Teachers’ beliefs about their students influence how they teach and interact with them. High expectations are linked with higher performance for all students. The reverse can also be true. Students may achieve less than their potential if expectations of their ability are low.
The HSC minimum standard is itself an indicator of high expectations for students leaving school. It requires students to demonstrate the literacy and numeracy capabilities they will need for everyday life.
Students are more likely to achieve the standard on their first attempt, when they are determined as ready to sit the test, where teachers convey high expectations of success.
Teachers can view a School Discovery that demonstrates how high expectations underpin the approach to the HSC minimum standard at Newtown High School of the Performing Arts (staff only).
New South Wales high schools are using several tools and strategies to develop students’ literacy and numeracy skills. These will support students’ preparation for the HSC minimum standard online tests.
Newtown High School of the Performing Arts has introduced personalised learning conversations in Stages 4 and 5 to prepare students to manage any anxiety about the HSC minimum standard tests.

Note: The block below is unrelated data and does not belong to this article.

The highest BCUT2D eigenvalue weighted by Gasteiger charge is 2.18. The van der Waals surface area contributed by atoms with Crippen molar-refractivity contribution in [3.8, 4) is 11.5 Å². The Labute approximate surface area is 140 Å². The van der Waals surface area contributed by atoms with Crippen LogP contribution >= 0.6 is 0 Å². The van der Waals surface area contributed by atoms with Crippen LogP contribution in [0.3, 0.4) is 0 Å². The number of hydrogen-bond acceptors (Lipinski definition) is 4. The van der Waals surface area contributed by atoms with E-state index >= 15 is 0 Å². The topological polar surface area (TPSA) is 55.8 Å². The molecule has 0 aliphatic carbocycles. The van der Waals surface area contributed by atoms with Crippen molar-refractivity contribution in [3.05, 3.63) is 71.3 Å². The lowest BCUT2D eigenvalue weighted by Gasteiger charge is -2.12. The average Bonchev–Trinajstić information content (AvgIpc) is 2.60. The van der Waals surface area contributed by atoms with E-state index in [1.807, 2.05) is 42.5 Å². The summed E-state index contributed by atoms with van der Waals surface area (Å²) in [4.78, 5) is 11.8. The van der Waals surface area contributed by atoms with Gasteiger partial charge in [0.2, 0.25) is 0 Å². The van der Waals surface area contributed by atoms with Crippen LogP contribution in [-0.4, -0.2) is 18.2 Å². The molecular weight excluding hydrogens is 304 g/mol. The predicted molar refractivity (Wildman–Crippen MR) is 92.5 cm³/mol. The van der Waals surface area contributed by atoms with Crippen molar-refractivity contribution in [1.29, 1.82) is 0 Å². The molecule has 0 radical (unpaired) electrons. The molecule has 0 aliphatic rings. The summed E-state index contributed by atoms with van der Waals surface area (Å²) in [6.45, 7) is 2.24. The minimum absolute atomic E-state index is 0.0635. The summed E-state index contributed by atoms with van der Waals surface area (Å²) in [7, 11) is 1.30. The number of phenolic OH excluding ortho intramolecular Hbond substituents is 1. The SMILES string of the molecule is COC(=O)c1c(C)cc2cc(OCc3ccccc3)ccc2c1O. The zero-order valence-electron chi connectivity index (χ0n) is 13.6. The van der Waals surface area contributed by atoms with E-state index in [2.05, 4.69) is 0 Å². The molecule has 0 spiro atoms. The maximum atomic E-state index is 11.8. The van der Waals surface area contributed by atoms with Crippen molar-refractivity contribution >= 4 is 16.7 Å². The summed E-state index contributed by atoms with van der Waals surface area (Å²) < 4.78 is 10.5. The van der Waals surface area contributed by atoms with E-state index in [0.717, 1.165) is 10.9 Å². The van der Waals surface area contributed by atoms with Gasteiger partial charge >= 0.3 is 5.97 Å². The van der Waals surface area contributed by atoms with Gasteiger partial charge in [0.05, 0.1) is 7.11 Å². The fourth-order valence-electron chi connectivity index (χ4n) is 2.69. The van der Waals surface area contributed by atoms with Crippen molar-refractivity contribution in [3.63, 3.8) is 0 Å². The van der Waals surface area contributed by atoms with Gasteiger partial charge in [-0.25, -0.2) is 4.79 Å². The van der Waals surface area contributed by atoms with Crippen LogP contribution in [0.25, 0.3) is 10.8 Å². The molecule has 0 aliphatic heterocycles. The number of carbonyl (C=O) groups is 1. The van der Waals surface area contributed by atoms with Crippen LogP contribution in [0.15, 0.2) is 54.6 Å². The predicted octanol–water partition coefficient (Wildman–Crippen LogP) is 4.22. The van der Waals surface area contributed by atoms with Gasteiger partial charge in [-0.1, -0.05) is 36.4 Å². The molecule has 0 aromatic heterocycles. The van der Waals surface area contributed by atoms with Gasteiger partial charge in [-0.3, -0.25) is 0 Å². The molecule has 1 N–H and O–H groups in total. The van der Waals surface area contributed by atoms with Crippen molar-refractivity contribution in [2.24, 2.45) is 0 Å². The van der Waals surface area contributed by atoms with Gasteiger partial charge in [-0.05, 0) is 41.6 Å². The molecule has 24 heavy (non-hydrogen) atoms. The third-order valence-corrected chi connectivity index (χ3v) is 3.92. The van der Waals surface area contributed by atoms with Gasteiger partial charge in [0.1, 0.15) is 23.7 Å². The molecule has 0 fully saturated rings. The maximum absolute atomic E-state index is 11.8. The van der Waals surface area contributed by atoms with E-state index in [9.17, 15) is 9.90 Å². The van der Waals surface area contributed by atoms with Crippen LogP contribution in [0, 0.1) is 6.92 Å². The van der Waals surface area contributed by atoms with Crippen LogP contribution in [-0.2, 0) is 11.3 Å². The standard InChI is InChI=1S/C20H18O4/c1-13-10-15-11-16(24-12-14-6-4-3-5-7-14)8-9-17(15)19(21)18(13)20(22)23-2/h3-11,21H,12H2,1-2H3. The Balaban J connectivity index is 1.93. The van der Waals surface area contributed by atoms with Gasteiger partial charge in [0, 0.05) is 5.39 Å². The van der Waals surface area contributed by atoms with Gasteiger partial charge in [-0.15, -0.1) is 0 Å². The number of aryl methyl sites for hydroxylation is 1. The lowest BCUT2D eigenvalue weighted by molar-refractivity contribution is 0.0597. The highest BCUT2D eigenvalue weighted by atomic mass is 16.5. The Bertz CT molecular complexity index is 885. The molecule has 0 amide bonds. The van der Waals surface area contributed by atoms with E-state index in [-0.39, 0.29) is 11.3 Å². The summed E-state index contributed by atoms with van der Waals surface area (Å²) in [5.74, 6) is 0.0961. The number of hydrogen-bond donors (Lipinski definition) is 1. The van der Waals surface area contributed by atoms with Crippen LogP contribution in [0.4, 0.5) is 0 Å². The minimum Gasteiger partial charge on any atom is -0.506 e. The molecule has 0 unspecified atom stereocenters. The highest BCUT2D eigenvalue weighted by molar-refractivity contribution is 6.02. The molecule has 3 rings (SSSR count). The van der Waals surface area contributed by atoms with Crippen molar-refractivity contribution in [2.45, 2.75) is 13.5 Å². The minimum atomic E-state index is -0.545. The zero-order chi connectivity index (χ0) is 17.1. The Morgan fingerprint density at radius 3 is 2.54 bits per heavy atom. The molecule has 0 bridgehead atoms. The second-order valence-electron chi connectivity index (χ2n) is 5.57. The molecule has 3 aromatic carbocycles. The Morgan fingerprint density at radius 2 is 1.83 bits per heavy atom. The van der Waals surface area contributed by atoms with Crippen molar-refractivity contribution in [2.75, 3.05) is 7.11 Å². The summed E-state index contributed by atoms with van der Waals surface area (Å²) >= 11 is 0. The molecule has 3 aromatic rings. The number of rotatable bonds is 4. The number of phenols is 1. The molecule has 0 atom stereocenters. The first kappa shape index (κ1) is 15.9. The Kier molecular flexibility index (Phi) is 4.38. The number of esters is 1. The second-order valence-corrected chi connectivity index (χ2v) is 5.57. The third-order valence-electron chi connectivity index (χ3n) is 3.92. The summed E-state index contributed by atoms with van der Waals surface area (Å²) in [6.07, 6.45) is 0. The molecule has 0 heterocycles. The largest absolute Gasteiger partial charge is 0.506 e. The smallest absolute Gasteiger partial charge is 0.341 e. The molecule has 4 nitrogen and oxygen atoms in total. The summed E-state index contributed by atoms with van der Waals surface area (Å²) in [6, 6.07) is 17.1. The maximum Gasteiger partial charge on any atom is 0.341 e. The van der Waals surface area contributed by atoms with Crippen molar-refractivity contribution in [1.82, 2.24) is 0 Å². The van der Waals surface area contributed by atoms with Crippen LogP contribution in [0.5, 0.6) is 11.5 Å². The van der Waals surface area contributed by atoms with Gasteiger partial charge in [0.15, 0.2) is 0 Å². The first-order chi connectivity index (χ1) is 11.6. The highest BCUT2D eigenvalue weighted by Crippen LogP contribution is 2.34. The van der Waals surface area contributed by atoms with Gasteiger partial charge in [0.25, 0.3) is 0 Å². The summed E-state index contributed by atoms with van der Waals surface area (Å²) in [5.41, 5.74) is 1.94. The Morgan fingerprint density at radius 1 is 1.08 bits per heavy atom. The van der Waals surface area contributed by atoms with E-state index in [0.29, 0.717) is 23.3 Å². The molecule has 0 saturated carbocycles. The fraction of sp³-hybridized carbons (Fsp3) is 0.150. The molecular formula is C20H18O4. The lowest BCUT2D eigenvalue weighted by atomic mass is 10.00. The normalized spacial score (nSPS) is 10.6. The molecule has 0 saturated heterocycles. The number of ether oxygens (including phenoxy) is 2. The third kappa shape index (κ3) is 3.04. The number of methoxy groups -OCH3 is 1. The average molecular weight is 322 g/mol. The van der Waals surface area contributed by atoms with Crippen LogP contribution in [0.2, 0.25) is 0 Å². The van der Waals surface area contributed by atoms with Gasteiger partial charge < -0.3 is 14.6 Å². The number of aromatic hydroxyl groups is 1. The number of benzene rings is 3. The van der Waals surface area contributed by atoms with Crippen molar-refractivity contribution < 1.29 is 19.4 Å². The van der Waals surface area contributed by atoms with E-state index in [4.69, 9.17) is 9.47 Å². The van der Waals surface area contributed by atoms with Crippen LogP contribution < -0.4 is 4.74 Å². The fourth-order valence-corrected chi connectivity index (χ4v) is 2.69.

These conversations build grit, persistence and goal orientation.
Teaching students to take responsibility for their own learning through the achievement of learning goals is a strategy used to achieve the school target of all students obtaining a Higher School Certificate.
The key support for students is through the school philosophy of improving through mistakes and it’s emphasis on student responsibility for improvement.
Every student in Years 9 to 12 is taught to ask key questions about their learning.
Staff are trained in conducting coaching conversations, how to write SMART goals and how to use the language of growth.
Each Year 9 and 10 student meets with the teacher-coach 8 times a year.
Just before report time, students bring evidence to the session to show their progress.
The HSC minimum standard tests are communicated to students as part of the goal-setting expectation.
The tests are according to the deputy principal a snapshot of where their literacy and numeracy skills are on the day and a really good way of checking that the students in Year 10 are on track to achieve their literacy and numeracy goals.
After this, students write a reflection with teachers and parents as the audience.
It is this non-faculty based report that is most valued by teachers, parents and students themselves.
Students feel they are known, valued and cared for and that the HSC minimum standard is simply part of a process and achievable.
[End of transcript]